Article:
The French actress Marie Desclauzas performed in the 1867 New York production on "Genevieve de Brabant." (Photo: Kurt Gänzl Archive)

The French actress Marie Desclauzas performed in the 1868 New York production of “Genevieve de Brabant” with her “joli jambes.” (Photo: Kurt Gänzl Archive)

A year later, in 1867, you get the first European operettas by Offenbach: La Grande-Duchesse with Lucille Tostée from the Théâtre des Bouffes-Parisiens made the start, then followed Genevieve de Brabant in 1868, performed in French with female actors also imported directly from Paris. One reviewer called it the most “revolting mass of filth that has ever been shown on the boards of a respectable place of amusement in this city.” How does that compare to The Black Crook and the girls-without-clothes there?

Remember that this Offenbach was performed in French at first, and not all Americans spoke French. So it was probably a slightly more elite audience originally. Since Genevieve came from a different theatrical tradition, the humor and satire of Offenbach might have been lost on an average American theatre-going audience. However, the “filth” of the scanty costumes certainly recommended it to a wider American, non French-speaking audience. Also, consider that the papers that pronounced such verdicts might have done the producers a favor. Such a denouncement actually recommended the production to audiences that were in-the-know.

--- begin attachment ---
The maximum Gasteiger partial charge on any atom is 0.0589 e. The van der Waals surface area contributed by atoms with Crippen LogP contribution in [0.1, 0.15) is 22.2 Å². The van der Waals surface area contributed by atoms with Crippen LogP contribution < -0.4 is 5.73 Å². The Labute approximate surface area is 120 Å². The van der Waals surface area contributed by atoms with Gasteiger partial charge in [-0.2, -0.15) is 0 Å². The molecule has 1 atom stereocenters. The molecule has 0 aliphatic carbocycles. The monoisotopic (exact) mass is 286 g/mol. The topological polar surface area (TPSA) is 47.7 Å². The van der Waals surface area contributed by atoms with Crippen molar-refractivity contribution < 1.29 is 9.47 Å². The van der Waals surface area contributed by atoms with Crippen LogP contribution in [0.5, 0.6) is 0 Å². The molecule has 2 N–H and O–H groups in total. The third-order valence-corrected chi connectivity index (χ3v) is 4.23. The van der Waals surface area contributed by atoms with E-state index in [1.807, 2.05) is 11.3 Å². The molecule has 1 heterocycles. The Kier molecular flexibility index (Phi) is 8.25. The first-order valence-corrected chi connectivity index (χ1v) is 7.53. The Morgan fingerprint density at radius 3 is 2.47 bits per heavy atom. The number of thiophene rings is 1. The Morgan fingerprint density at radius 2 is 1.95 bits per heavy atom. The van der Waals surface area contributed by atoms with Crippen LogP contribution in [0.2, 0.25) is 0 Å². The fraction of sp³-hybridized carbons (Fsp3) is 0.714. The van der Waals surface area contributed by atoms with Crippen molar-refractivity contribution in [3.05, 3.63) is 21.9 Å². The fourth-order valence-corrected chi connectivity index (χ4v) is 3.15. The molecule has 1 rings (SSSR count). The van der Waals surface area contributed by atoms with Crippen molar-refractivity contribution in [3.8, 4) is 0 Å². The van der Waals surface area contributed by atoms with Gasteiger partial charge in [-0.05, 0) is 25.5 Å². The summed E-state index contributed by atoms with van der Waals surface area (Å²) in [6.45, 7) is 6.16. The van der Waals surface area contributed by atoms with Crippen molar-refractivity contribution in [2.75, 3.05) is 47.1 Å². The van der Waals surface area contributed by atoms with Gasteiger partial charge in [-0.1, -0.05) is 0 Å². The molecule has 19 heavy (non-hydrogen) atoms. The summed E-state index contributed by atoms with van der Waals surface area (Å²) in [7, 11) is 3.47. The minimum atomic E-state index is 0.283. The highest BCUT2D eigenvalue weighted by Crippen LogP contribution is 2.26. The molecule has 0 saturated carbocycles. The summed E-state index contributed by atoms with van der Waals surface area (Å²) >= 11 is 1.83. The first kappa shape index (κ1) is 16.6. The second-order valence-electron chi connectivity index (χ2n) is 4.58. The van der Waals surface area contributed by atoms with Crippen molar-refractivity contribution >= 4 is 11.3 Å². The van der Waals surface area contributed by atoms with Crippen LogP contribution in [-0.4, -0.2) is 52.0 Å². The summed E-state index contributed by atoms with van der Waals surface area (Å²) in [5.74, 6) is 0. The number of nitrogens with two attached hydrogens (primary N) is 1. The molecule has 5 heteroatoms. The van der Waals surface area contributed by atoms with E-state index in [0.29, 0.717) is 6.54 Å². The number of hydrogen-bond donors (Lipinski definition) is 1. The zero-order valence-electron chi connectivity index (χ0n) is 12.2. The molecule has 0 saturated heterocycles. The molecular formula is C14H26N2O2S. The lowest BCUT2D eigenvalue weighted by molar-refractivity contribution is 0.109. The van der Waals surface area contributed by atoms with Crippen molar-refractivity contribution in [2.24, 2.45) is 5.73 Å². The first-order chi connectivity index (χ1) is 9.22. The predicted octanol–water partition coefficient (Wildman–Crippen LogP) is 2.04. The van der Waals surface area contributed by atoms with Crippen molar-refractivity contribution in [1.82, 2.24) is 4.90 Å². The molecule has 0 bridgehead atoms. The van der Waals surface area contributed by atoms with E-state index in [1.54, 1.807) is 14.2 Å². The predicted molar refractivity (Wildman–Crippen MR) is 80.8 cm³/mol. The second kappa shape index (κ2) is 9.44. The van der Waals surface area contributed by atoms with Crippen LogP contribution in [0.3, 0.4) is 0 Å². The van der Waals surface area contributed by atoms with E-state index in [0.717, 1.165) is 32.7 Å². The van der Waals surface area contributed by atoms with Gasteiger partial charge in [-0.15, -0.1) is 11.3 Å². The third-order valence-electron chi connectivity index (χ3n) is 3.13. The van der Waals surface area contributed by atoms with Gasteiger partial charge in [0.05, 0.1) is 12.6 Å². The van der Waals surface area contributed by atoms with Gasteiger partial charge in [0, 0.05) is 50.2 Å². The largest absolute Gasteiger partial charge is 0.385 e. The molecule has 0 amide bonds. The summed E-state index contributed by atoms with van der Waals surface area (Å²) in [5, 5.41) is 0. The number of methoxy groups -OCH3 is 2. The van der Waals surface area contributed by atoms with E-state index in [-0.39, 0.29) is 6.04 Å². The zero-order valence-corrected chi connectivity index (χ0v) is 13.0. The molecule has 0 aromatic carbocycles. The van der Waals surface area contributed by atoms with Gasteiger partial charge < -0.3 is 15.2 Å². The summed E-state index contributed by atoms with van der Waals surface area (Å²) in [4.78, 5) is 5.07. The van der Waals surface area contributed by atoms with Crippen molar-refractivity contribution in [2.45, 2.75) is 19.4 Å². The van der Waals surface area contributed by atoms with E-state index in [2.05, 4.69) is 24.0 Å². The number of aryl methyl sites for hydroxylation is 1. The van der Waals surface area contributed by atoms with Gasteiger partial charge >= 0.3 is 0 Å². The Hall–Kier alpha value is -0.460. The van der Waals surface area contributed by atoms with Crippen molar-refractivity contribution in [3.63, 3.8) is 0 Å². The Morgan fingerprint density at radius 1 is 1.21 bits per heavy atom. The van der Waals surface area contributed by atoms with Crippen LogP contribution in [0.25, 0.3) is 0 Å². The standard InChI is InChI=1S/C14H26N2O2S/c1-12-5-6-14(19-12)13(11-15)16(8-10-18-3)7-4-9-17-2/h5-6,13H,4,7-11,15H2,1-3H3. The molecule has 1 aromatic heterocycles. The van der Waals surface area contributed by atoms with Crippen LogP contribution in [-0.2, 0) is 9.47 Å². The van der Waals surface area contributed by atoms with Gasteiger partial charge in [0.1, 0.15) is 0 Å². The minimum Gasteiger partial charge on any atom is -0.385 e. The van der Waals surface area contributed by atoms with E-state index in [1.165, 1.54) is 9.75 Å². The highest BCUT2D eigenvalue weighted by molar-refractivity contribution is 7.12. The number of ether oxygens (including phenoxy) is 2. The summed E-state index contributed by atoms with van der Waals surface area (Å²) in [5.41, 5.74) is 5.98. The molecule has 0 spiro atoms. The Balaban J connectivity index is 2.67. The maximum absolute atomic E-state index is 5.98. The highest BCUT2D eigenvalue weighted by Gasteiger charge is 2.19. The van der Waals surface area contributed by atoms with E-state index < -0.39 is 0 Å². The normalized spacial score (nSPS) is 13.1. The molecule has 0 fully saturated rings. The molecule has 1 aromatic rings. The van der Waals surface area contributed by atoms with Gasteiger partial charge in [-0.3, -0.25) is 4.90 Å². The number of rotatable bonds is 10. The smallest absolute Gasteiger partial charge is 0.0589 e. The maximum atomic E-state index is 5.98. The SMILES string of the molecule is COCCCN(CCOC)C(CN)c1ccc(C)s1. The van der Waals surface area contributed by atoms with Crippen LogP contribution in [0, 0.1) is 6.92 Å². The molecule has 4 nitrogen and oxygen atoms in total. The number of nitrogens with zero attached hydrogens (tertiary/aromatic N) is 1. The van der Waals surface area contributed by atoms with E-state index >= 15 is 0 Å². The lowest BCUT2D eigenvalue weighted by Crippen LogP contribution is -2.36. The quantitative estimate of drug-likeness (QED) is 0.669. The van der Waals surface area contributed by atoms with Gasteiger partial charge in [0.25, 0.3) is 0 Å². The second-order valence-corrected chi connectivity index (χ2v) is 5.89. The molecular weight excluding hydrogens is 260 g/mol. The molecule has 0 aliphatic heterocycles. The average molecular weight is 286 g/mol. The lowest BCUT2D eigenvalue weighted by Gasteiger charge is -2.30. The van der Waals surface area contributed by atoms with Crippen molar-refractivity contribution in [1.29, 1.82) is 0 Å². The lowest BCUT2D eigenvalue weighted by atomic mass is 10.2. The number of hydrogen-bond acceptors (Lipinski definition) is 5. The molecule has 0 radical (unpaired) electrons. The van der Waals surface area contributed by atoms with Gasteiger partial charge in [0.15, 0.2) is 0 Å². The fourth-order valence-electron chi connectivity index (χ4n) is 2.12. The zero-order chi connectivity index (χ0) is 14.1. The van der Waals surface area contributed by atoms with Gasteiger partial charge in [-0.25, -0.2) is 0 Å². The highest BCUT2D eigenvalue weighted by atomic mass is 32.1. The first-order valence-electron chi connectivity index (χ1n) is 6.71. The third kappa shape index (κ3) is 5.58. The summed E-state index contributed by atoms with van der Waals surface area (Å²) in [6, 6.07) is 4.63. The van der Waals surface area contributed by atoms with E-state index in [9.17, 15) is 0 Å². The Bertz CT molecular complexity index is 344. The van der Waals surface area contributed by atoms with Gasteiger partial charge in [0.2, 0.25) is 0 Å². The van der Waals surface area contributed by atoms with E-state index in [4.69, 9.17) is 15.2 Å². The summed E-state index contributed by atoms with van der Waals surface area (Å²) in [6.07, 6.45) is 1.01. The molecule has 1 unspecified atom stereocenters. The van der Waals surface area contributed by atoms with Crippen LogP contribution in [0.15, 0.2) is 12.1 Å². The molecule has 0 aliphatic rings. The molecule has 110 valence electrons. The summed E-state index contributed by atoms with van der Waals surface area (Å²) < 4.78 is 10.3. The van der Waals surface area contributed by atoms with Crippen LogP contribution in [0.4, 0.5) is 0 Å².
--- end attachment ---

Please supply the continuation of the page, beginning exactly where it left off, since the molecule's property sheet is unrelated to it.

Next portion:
Lydia Thompson as Ixion.

Lydia Thompson as Ixion.

A year later, Lydia Thompson came to Broadway with her troupe of scandalous “British Blondes” to introduce a radical kind of burlesque with Ixion – that was like an Offenbach operetta but did not have newly composed music, instead its score recycled popular songs (including some by Offenbach). Ixion was a theatrical and commercial sensation. Did the Americans copy the model?

The Americans would do something like a knock-off, yes, a somewhat cheaper version or imitation. It would not have been nearly as inspired or nearly as adventurous though.

Why not?

You have to realize that America had an inferiority complex. Great art – whether it was music, drama, literature, ballet, paintings – all tended to originate in Europe. America was perceived as a cultural wasteland, the receiving end of these great things. Americans might try to re-interpret genres and styles in their own way …

Including the “filth”?

Including the filth. But it didn’t have the same level of excitement, authenticity, and cachet. It’s sort of like saying: “Do you want to look at my filthy French postcards?” Instead of: “Do you want to see my filthy American postcards?” The assumption was that because it was French it was the “real” thing. It was much more titillating, not a cheap knockoff. It’s like a purse made in China today: a cheap copy of a designer original.

Advertisment for the British Blondes burlesque troupe.

Advertisment for the British Blondes burlesque troupe.

When the Americans copied French operetta or British burlesque, they sanitized them and made them “family friendly.” Wasn’t the whole point of these genres that they were not family friendly?